I struggled through college, my teachers all said that I was well above average, a brilliant thinker, but a lousy student that just worked hard enough to get by, you could see my heart wasn’t in it, but I managed to graduate with a decent GPA, but the fact that I wasn’t playing live anymore and I had become estranged from my musician friends wasn’t helping (Yeah, being the musician in college will make you not fit anywhere, and that in turn will make you quite a misanthrope, a very sociable misanthrope though)

So I look back and I see that I achieved neither of my lifelong dreams, despite having done much with my life, traveled, enjoyed the highs of love and the pits of loss, the comfort of family and friends and the thrill of strangers… yet…

It’s fairly simple really, the key to success is squarely in your head, if you’ve got talent and drive alone isn’t enough to guarantee you success, you need to have faith, you need to pick yourself up every time you’re down and you need to take an enormous risk… I know for example my aversion to risk is in fact the main reason why I haven’t achieved the success that I seek (BTW, money/fame are not success, nor even a measure of success, but I don’t want to get dragged down into that argument).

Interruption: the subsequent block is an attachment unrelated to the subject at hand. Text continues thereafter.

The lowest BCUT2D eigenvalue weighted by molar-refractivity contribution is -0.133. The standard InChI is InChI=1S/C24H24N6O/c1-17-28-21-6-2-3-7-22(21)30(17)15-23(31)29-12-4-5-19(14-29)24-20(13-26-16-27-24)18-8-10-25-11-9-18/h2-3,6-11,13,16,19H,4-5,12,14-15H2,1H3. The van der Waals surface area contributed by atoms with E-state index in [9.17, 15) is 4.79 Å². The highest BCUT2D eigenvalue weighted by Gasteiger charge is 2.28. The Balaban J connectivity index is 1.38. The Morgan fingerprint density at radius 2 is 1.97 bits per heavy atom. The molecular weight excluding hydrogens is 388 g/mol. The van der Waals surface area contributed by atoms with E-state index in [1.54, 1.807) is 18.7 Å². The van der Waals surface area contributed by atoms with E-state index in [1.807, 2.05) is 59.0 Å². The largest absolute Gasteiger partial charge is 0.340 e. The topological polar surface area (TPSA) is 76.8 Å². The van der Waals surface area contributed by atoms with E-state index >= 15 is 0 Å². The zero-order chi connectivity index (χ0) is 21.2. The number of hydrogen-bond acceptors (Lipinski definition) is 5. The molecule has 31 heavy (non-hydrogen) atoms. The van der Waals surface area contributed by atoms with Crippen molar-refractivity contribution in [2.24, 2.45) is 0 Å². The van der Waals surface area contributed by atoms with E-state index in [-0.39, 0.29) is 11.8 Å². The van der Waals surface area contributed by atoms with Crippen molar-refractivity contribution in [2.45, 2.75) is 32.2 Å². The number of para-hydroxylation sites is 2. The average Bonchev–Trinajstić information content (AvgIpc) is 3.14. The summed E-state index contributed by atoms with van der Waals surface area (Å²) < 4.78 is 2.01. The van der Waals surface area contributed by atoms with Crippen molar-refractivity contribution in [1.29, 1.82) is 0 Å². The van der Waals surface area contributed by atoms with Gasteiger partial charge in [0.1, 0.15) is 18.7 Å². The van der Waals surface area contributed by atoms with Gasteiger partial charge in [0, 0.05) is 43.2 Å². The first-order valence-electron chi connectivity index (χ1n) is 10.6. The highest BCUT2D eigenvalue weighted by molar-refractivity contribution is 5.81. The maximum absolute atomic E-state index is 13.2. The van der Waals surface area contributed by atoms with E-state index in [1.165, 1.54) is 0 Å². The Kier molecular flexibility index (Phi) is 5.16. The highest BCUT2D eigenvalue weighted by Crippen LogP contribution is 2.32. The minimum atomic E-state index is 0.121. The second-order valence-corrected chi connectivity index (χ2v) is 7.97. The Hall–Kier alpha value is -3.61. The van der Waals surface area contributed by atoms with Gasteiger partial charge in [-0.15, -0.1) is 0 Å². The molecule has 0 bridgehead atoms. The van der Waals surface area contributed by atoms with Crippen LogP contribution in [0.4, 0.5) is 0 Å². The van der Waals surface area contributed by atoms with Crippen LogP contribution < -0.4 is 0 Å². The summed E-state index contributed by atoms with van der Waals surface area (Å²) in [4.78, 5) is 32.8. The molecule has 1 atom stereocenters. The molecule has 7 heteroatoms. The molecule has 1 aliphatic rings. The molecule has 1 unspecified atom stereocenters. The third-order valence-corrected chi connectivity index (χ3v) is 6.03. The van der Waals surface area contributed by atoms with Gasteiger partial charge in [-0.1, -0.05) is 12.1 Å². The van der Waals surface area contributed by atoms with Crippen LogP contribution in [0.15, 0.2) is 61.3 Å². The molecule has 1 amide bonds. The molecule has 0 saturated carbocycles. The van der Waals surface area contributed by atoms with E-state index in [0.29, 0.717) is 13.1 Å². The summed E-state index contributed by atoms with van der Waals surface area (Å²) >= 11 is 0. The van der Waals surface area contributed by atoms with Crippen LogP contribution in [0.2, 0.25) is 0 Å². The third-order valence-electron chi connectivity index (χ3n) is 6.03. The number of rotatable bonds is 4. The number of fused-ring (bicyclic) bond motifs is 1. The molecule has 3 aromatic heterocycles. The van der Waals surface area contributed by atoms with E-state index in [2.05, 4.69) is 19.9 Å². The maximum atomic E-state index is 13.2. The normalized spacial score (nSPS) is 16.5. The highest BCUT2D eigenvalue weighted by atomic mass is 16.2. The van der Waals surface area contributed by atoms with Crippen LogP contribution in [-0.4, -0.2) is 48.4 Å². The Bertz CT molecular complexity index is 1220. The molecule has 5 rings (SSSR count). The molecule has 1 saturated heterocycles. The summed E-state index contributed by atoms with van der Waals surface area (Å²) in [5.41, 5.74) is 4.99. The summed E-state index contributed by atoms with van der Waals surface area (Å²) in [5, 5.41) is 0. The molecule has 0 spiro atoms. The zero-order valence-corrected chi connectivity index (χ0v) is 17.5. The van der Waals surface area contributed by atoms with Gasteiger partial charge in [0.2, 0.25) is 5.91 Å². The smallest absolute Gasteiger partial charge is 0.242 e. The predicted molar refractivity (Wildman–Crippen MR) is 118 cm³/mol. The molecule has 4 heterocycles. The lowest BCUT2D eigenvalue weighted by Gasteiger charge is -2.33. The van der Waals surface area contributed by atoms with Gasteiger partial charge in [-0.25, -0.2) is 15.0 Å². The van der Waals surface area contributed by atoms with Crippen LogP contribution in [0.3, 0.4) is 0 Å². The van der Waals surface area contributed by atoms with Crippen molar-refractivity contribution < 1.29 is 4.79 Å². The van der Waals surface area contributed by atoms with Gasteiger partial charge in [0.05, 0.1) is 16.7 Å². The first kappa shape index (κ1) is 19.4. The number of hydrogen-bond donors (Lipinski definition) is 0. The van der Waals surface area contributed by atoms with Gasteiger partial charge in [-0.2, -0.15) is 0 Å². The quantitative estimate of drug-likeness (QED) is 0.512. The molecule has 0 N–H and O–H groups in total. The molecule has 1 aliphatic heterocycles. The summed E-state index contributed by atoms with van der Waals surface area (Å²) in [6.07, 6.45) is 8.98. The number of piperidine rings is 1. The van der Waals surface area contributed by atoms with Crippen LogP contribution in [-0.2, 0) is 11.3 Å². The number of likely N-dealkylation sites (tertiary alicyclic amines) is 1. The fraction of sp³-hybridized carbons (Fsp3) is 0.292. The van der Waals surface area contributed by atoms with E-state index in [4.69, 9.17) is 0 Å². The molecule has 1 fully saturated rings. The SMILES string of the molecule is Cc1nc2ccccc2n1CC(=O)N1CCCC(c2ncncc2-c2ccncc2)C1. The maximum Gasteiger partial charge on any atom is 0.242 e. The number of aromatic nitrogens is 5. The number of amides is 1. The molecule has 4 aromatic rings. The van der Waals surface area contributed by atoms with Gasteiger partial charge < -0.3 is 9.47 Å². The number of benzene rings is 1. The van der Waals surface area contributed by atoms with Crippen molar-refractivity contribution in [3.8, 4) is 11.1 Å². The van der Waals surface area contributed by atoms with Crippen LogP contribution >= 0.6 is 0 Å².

But risk aversion alone is not the answer, then you realize a second element of success, it comes from leading and influencing others. Many times people have written about success, framing it from the angle of the lone man out fighting against the odds, the truth is, successful people build successful networks and from those successful networks find opportunities for success.

So, successful people take risks and build networks… looks like a lot of work right?

Well, it is, and that’s why talent and drive are also required, but the third missing element is faith, you can have blind faith, that’s never going to be enough, you really need to have your heart into it, love what you do, enjoy the struggle because you love the results. For the past 25 years we haven’t encouraged people to follow their hearts, we have encouraged them to fit in at any costs and we’re paying dearly for it. We’ve encouraged safe careers and copycats, we haven’t encouraged pioneering and risk-taking… our current global financial situation is directly related to not having taken the risks of educating consumers with money, savings and investing but instead building ponzi schemes that were copied over and over the world. No pioneering economics, no pioneering arts, just more and more copying.